Laura: You could just ask me.

Teresa: I forward it to, Laura, when any chance you could have a look at this for me, please. Thank you. Yeah, and I think, I think that's the truth about it is. And I know this is very easy to say, but everything is simple and you know, everything's hard until you know it. Right. And you did some training in the club. There's a training in the club about, Google My Business. Right. And that for me would appear something pretty simple.

Okay. And it is really compared to some things. It is pretty simple process to go through. However, there were certain things that people didn't know. And I mean, I say it's pretty simple. I haven't got it set up. But there were things that people who had got it set up, didn't know that existed. And actually, if you just tweak that or did that or whatever, but the training was so simple and so structured that it was like, this is where the button is. You do this thing.

And that's the same with Google analytics. It feels because there is so much involved and so much to it. It is so easy to go, don't know what on earth they're talking about on here and get lost in this gazillion million bits of data that you could find. But when you've got someone who can go, go here, do this, do this, do this, suddenly it's like, Oh, is that it?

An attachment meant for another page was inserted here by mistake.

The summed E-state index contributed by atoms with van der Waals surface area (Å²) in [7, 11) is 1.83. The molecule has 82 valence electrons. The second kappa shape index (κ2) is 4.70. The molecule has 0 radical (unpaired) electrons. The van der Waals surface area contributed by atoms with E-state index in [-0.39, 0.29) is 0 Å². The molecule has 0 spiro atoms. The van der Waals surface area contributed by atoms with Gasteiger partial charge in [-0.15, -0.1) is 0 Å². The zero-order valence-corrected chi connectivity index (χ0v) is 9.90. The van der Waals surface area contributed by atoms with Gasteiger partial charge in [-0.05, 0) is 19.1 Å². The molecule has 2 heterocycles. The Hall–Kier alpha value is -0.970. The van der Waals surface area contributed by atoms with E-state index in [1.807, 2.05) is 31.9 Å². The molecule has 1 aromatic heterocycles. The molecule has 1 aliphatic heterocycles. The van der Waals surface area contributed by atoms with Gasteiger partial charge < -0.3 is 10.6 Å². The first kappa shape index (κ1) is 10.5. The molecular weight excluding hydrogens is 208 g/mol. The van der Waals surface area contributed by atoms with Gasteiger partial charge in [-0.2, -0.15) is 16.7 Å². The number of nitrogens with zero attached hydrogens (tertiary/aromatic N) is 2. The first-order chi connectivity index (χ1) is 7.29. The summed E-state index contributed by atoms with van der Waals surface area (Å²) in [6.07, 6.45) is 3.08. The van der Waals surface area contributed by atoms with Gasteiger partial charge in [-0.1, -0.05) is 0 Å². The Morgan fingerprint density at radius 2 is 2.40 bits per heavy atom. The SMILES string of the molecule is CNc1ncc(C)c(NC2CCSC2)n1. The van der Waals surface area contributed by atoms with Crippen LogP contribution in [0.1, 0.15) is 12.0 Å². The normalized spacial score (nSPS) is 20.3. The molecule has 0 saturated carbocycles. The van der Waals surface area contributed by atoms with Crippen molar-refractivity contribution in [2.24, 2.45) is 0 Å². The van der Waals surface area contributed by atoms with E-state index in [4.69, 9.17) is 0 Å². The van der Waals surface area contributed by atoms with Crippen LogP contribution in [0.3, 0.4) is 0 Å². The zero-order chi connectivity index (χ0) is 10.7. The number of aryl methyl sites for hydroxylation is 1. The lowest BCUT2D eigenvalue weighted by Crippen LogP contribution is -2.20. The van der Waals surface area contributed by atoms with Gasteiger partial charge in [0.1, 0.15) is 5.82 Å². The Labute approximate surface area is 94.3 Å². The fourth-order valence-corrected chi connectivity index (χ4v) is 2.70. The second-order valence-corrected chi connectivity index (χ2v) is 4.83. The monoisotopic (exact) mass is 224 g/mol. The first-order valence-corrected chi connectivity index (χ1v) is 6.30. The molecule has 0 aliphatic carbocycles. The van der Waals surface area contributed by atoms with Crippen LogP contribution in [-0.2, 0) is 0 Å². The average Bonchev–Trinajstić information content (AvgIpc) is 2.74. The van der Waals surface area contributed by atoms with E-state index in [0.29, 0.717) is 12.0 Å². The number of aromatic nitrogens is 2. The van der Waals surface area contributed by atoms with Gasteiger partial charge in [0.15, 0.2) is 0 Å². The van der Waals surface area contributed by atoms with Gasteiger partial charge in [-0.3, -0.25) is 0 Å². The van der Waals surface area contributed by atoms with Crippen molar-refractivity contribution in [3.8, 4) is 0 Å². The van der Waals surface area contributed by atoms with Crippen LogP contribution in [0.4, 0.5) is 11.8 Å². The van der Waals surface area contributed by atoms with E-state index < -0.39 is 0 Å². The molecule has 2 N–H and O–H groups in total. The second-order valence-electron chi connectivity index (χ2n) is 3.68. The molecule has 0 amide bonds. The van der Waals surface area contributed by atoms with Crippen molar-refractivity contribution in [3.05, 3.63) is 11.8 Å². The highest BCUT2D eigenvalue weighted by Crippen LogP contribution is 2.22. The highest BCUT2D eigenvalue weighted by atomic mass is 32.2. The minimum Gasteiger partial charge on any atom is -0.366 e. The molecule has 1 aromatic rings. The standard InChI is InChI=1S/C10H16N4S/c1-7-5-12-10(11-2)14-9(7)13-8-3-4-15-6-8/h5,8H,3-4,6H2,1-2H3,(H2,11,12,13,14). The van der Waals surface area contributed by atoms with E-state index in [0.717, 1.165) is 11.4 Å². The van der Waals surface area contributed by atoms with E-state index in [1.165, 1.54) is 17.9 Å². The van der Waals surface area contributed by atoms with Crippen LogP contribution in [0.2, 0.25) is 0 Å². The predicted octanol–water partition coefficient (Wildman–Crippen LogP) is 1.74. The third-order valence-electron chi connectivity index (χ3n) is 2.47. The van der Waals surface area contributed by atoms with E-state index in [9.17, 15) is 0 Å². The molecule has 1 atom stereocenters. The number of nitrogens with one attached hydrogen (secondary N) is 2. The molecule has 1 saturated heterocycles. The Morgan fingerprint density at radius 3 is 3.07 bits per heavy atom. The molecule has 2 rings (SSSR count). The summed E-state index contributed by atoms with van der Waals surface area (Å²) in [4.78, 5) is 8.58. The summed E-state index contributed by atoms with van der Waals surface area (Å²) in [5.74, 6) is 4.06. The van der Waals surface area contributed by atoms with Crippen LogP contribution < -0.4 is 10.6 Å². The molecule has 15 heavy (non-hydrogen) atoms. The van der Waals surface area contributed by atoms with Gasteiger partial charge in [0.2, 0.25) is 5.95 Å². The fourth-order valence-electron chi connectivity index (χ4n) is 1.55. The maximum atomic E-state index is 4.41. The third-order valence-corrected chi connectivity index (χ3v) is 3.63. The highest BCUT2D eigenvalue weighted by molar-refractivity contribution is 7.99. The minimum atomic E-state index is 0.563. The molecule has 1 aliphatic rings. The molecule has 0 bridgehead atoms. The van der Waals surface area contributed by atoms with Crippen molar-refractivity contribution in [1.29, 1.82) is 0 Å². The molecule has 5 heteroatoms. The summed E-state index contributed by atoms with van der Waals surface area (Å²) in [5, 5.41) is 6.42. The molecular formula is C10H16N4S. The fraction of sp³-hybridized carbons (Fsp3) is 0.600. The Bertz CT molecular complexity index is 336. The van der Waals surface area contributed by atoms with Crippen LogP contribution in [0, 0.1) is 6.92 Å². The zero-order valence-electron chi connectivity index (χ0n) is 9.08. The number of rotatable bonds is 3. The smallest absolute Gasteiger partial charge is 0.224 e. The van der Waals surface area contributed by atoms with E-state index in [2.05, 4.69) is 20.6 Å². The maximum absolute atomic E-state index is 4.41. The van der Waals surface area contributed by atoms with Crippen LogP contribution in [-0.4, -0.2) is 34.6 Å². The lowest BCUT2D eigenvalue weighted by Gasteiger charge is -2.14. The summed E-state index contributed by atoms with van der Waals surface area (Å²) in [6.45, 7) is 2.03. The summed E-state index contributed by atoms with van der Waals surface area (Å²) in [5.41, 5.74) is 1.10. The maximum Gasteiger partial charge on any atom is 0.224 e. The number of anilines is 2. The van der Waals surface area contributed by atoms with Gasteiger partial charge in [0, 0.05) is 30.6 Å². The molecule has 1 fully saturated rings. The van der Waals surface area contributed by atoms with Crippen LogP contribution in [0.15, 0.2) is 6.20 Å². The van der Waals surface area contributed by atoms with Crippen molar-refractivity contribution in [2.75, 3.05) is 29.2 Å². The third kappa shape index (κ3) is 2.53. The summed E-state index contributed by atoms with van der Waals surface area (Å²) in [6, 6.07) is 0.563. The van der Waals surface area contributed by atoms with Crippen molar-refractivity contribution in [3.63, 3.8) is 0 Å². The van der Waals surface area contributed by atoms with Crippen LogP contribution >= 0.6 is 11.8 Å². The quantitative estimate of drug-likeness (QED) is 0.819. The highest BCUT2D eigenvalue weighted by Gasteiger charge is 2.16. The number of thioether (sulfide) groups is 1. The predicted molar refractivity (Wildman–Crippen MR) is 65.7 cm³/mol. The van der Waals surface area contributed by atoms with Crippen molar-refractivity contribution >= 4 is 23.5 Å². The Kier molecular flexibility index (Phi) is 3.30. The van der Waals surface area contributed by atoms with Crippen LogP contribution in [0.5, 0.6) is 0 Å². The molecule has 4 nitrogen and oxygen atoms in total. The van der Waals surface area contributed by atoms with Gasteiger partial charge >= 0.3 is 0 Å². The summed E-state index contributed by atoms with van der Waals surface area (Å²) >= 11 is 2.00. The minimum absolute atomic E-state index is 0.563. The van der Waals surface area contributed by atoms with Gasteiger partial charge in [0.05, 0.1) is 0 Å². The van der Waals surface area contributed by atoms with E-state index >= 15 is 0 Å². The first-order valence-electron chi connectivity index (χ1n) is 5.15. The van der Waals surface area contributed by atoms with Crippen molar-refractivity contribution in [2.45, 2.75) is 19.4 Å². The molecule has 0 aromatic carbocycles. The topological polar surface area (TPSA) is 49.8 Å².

Laura: That's, that's the big thing and I think that's the thing I don't like about analytics because people get scared by it really quickly because there is instant jargon. If you Google anything, you get massive experts in the industry who are targeting like Don Lewis and Amazon and really big business people who need to know the really ins and outs of everything.

And when you're looking for something really simple, you think there's no hope really, but there is hope and that's something that I've seen there's loads more people recently. I'm trying to do a similar thing to I am, which is trying to get cut through all the jargon and just make sure that everyone just gets what they need, because Google, even though we give it our data, so it's not free, it's free to all businesses.